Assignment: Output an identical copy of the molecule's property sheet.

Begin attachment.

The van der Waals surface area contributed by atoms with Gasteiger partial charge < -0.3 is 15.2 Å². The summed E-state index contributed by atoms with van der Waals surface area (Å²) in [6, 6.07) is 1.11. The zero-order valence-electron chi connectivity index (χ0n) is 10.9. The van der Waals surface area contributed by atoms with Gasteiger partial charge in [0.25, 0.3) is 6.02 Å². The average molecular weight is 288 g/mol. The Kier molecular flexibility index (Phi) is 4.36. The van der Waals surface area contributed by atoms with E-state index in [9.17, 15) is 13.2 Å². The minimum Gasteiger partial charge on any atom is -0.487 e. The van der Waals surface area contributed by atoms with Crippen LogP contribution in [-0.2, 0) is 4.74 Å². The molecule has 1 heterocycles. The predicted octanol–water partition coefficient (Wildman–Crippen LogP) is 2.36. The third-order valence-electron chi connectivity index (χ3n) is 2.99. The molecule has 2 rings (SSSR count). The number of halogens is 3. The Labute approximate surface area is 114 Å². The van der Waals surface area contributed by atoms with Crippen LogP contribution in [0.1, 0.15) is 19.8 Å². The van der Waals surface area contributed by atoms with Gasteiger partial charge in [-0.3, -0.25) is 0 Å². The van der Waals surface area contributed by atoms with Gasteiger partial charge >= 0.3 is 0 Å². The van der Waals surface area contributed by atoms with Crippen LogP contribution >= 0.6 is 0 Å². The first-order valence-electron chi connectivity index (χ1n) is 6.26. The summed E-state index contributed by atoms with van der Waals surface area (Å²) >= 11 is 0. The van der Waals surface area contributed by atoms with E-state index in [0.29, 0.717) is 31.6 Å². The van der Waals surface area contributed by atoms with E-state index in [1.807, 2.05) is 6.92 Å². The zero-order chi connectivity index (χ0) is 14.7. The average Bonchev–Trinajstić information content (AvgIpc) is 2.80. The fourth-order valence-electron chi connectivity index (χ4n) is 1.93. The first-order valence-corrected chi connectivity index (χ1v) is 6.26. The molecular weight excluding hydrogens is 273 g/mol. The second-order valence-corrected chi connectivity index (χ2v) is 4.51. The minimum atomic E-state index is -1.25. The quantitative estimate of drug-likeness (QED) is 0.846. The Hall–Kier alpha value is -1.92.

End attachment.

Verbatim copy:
The van der Waals surface area contributed by atoms with Gasteiger partial charge < -0.3 is 15.2 Å². The summed E-state index contributed by atoms with van der Waals surface area (Å²) in [6, 6.07) is 1.11. The zero-order valence-electron chi connectivity index (χ0n) is 10.9. The van der Waals surface area contributed by atoms with Gasteiger partial charge in [0.25, 0.3) is 6.02 Å². The average molecular weight is 288 g/mol. The Kier molecular flexibility index (Phi) is 4.36. The van der Waals surface area contributed by atoms with E-state index in [9.17, 15) is 13.2 Å². The minimum Gasteiger partial charge on any atom is -0.487 e. The van der Waals surface area contributed by atoms with Crippen LogP contribution in [-0.2, 0) is 4.74 Å². The molecule has 1 heterocycles. The predicted octanol–water partition coefficient (Wildman–Crippen LogP) is 2.36. The third-order valence-electron chi connectivity index (χ3n) is 2.99. The molecule has 2 rings (SSSR count). The number of halogens is 3. The Labute approximate surface area is 114 Å². The van der Waals surface area contributed by atoms with Crippen LogP contribution in [0.1, 0.15) is 19.8 Å². The van der Waals surface area contributed by atoms with Gasteiger partial charge in [-0.3, -0.25) is 0 Å². The van der Waals surface area contributed by atoms with Gasteiger partial charge >= 0.3 is 0 Å². The van der Waals surface area contributed by atoms with Crippen LogP contribution >= 0.6 is 0 Å². The first-order valence-electron chi connectivity index (χ1n) is 6.26. The summed E-state index contributed by atoms with van der Waals surface area (Å²) >= 11 is 0. The van der Waals surface area contributed by atoms with E-state index in [0.29, 0.717) is 31.6 Å². The van der Waals surface area contributed by atoms with E-state index in [1.807, 2.05) is 6.92 Å². The zero-order chi connectivity index (χ0) is 14.7. The average Bonchev–Trinajstić information content (AvgIpc) is 2.80. The fourth-order valence-electron chi connectivity index (χ4n) is 1.93. The first-order valence-corrected chi connectivity index (χ1v) is 6.26. The molecular weight excluding hydrogens is 273 g/mol. The second-order valence-corrected chi connectivity index (χ2v) is 4.51. The minimum atomic E-state index is -1.25. The quantitative estimate of drug-likeness (QED) is 0.846. The Hall–Kier alpha value is -1.92.